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Clinton, Gates and Jet Li on the "Philanthrocrisis"

Posted by: Diane Brady on January 29, 2009

A constellation of celebrity philanthropists gathered today in Davos to talk about the tough state of giving: Bill Clinton, Tony Blair, Bill Gates, Richard Branson, Jet Li and Nobel Prize winner Muhammad Yunus.

Among the highlights:

—Former British Prime Minister Blair thanking host Victor Pinchuk, a Ukrainian billionaire who has his own foundation to do good, for “describing me as a European.” (Pinchuk had also called him “charismatic” but Blair let that one pass.)

—Blair noting that 1933 was one of the largest years for giving in the U.S.

—Clinton telling the well-heeled crowd that “we’ve got planes at Davos parked as far away as Milan,” in an effort to help them put their own suffering in perspective.

—Gates, who sat with a bemused smile for much of the proceedings, arguing that he’s “not all that negative” about the environment, noting that “government generosity” in most countries (with the exception of places like Italy) has not gone down.

—Virgin’s Branson complimenting companies like Ben & Jerry’s, Patagonia and Interface (Interface!) for incorporating a spirit of giving into their corporate cultures.

—Jet Li enthusiastically sharing his techniques for getting more than one million Asians to participate in his charity.

—Yunus noting that “human beings are more than money-making robots” before teasing Gates to say he “had to get out of the business world” to “do something”.

Women for Women International founder Zainab Salbi standing up to note that there wasn’t a single woman on the panel (even the moderator was male).

—Gates informing “Brave New Talent” founder Lucian Tarnowski, self-described as 25, that giving among young Americans is abysmal when compared with previous generations.

MPower Ventures CEO Roy Sosa telling me why Yunus’s model of microcredit doesn’t work in the U.S., from the high fixed expenses of many poor consumers to the impact that violence has had on inner-city culture.

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Reader Comments

S. Crewed

January 29, 2009 05:54 PM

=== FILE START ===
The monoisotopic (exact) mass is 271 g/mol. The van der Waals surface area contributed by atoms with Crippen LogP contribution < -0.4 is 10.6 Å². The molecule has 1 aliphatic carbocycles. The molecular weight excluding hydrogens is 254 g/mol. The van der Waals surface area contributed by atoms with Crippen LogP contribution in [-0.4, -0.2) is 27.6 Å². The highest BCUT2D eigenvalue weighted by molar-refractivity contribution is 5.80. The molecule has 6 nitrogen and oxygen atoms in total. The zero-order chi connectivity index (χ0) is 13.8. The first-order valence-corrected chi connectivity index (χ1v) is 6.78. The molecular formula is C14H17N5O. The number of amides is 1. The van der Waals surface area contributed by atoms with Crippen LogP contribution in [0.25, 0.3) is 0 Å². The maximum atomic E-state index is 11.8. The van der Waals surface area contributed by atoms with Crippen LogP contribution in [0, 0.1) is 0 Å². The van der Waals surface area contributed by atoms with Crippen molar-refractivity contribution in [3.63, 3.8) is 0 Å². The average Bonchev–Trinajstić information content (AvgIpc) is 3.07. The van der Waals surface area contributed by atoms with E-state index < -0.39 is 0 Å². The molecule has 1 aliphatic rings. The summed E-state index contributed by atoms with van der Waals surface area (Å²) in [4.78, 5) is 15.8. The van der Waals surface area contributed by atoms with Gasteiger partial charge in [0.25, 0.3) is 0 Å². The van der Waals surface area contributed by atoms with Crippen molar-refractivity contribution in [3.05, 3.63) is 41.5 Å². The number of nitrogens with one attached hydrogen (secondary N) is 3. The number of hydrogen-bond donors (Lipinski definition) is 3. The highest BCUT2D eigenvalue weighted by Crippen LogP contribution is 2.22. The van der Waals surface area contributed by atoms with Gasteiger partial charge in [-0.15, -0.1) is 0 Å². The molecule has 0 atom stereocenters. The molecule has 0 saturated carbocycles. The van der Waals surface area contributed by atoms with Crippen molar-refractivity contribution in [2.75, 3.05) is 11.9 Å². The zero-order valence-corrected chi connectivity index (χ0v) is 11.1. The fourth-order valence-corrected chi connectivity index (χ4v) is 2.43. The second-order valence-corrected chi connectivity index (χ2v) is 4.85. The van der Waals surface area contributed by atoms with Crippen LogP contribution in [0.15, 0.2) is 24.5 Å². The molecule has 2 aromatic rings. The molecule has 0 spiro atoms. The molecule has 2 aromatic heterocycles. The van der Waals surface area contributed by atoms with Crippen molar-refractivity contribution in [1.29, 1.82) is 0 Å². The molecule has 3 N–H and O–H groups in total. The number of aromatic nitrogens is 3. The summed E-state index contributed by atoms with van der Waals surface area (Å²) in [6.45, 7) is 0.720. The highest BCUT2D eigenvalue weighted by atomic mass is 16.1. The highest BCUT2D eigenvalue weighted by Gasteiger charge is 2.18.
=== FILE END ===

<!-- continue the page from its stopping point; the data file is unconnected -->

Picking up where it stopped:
" ...Gates informing... that giving among young Americans is abysmal when compared with previous generations." Well, Bill, don't you think this might be because young Americans have just undergone one recession, are in a second, and currently enjoy the worst job prospects of the last 27 years? Don't you think this is at least in part due to your routine, obviously prejudiced comments about American students and predilection for H-1B hires and offshore outsourcing?


February 10, 2009 02:18 PM

The rich(folks attending these gatherings) get richer while
the poor (their fellow countrymen whom they tromped on
to become so rich) get poorer.

These people need to be philanthropists without being
self absorbed a--holes. Use compassion to help your own
country by supporting financial aid, rather than making a
point about that nobody is as rich as you have become.
We know your career history, and it shows the kind of
person they really are.

Judgement day will be the most difficult time for these
people. By then their riches will be left to their family pet,
in a trust account.

This is why monopolies should be prevented, and income
taxes on the rich must be increased. The middle income
and low income people are the crutch to society and we
pay the taxes.

That is so wrong. Unfortunately the UN supports this
behavior, so it will not get addressed in the member

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How can you manage smarter? BusinessWeek writers Nanette Byrnes, Patricia O’Connell, Emily Thornton, Matthew Boyle, Michelle Conlin and Diane Brady synthesize insights from the brightest business thinkers, critique the latest management trends, and comment on leaders in the news.

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